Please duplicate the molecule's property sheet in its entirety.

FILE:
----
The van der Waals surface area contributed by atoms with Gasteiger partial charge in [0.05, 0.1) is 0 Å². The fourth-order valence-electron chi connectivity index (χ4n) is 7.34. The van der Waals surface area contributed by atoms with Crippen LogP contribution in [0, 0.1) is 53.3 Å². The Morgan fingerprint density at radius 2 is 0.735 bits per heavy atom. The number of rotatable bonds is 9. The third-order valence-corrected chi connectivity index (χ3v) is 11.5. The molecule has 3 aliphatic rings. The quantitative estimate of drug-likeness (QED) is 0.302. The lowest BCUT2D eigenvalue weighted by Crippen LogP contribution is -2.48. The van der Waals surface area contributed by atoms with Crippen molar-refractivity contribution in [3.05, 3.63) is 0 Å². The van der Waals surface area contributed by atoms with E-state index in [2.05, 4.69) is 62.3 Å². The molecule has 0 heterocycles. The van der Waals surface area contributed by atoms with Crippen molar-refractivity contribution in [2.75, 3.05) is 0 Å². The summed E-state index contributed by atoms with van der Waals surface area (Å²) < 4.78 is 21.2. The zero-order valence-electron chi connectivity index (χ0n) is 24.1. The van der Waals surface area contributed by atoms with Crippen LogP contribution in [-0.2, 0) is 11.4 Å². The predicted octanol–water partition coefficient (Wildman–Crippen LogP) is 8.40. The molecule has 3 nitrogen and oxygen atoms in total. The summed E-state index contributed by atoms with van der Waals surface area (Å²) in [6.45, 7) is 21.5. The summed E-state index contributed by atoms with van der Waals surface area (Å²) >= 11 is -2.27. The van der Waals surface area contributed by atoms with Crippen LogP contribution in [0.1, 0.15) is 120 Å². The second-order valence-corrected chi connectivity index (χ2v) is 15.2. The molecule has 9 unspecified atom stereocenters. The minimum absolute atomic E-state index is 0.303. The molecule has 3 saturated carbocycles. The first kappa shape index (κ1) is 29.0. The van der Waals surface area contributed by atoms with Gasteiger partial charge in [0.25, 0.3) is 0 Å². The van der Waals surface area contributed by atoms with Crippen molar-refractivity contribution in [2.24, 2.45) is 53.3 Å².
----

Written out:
The van der Waals surface area contributed by atoms with Gasteiger partial charge in [0.05, 0.1) is 0 Å². The fourth-order valence-electron chi connectivity index (χ4n) is 7.34. The van der Waals surface area contributed by atoms with Crippen LogP contribution in [0, 0.1) is 53.3 Å². The Morgan fingerprint density at radius 2 is 0.735 bits per heavy atom. The number of rotatable bonds is 9. The third-order valence-corrected chi connectivity index (χ3v) is 11.5. The molecule has 3 aliphatic rings. The quantitative estimate of drug-likeness (QED) is 0.302. The lowest BCUT2D eigenvalue weighted by Crippen LogP contribution is -2.48. The van der Waals surface area contributed by atoms with Crippen molar-refractivity contribution in [3.05, 3.63) is 0 Å². The van der Waals surface area contributed by atoms with E-state index in [2.05, 4.69) is 62.3 Å². The molecule has 0 heterocycles. The van der Waals surface area contributed by atoms with Crippen molar-refractivity contribution in [2.75, 3.05) is 0 Å². The summed E-state index contributed by atoms with van der Waals surface area (Å²) < 4.78 is 21.2. The zero-order valence-electron chi connectivity index (χ0n) is 24.1. The van der Waals surface area contributed by atoms with Crippen LogP contribution in [-0.2, 0) is 11.4 Å². The predicted octanol–water partition coefficient (Wildman–Crippen LogP) is 8.40. The molecule has 3 nitrogen and oxygen atoms in total. The summed E-state index contributed by atoms with van der Waals surface area (Å²) in [6.45, 7) is 21.5. The summed E-state index contributed by atoms with van der Waals surface area (Å²) >= 11 is -2.27. The van der Waals surface area contributed by atoms with Crippen LogP contribution in [0.1, 0.15) is 120 Å². The second-order valence-corrected chi connectivity index (χ2v) is 15.2. The molecule has 9 unspecified atom stereocenters. The minimum absolute atomic E-state index is 0.303. The molecule has 3 saturated carbocycles. The first kappa shape index (κ1) is 29.0. The van der Waals surface area contributed by atoms with Gasteiger partial charge in [0.25, 0.3) is 0 Å². The van der Waals surface area contributed by atoms with Crippen molar-refractivity contribution in [2.24, 2.45) is 53.3 Å².